For so many of us, our homes have come to be the space we now work, exercise and sleep in. With so much of our time now spent navigating the same four walls, Jil Carrara sheds some light on how, as a freelancer, she has learnt to make her small space work for all aspects of her life.
As a freelancer I am used to working from home. I am used to seeing the same white walls in front of me and by now have all the tricks down, so that I stay sane even when my office is 10 steps from my bed (literally). And yet, having to stay home now is of course very different – we aren’t just working from home, we are working from home during a global pandemic.
The first few weeks I revelled in the calmness that came with it all. The sound of birds in the morning not accompanied by loud honks and a calendar free of events and meetings that I’d have to squeeze myself into the sardine box that is the tube to get to. Also, can we quickly acknowledge how uncomfortable jeans are? I never realised until they weren’t considered the most casual thing you could wear to work anymore. I digress.
Aside from my ground-breaking realisation that jeans aren’t that casual, I also noticed that I was maniacally saving hashtag interior inspo posts to my saved folder on Instagram daily. What did they all have in common? Wide open spaces, no clutter and endless views on nature.
As the days merged into weeks, my walls started moving in on me. Suddenly my tiny apartment that always felt small-but-just-enough felt like a shoebox overflowing with stuff. One weekend my boyfriend and I used the excuse of having to film a video to rearrange all our furniture only to move it all back as we realised the original version was the most space efficient.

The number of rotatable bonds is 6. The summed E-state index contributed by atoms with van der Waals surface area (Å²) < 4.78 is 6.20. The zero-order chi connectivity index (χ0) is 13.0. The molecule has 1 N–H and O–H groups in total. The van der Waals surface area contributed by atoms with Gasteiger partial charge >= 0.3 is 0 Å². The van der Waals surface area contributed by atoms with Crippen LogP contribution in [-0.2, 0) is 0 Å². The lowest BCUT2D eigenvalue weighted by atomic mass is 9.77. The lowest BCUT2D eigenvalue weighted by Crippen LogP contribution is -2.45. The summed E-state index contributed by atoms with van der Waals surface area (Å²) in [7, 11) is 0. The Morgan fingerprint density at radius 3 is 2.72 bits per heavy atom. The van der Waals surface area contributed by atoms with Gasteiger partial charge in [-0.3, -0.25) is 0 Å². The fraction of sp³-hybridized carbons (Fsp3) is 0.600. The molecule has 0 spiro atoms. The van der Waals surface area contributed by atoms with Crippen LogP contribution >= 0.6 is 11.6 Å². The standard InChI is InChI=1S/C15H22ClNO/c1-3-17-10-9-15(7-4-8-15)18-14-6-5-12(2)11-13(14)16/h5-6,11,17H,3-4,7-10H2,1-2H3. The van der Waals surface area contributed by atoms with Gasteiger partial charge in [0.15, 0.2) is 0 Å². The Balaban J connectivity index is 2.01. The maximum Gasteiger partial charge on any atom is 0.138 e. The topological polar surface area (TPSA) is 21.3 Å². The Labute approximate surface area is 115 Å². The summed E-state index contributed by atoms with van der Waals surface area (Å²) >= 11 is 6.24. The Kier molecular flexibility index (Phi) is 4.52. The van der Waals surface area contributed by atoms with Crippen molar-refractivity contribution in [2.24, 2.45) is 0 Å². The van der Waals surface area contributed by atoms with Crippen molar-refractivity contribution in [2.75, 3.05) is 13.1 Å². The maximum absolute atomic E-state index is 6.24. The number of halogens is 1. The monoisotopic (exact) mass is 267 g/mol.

It was clear, I needed help figuring out how to thrive in a small space, because these are unprecedented times (don’t hate me for using that word, I’m sure you’ve already had ten emails with that opening line today). I caught up with a few people living and thriving in small spaces 24/7 who had a few words of wisdom to share and added a few of my own tips to help us all get through it together in the best possible way. Hopefully when you’re done reading this, you might have a new perspective and appreciation for your space!
You need less stuff
There seems to be a general consensus about needing less stuff. I don’t disagree.For me this lockdown has been the perfect time to really sit with my stuff and consciously decide what I needed and didn’t. Yes, I’m talking about a good old fashioned Marie Kondo declutter – just more sustainably.
Before starting, Sophie Grant, an ultra runner who has been living in a van with her partner for three years, offered some advice: “keep what you need, and be willing to admit when something is a mistake and leave it at a charity shop.”
As someone that generally shops quite sustainably I realised that I sometimes struggled to let go of items I don’t use anymore with the thought that I might use it in the future and fear I would have to buy it again. But the truth is that with most items you just know, as with bad relationships, when they aren’t going to work out. “We went from a house full of stuff to a box, so we’ve had to ditch some stuff along the way as we’ve realised that it doesn’t work well enough to keep,” Sophie says. You just know.
Controlling what goes in and out is also a great way “to be aware of your waste and consumption,” as Toby Burgess, a lecturer in sustainable architecture points out. Think of your space as something sacred that you need to protect and curate at all times.
(L) Jil at home with her plant collection (R) Poppy Okotcha’s plant-filled house boat
You need plants
When I first moved into my current rental, I remember thinking that it only really felt like home when the plants moved in. Since lockdown I have propagated two plants, was gifted a lemon tree and am desperately trying to regrow some celery à la Max La Manna.
Indoor gardening has been my biggest joy (hoovering up the mess after not as much). Being surrounded by plants brought the outdoors inside and made the place feel more lively. Poppy Okotcha, a Permaculture Designer who has been living in a houseboat for five years shed some light on this. “House plants are great dividers. In garden design when we’re faced with a small space we create the illusion of spaciousness by using plants to divide it up into little pockets of space. I do the same with our house plants. They also create a lovely living, airy atmosphere of flowing energy.” See – there is actually a reason for it!
You need to go outside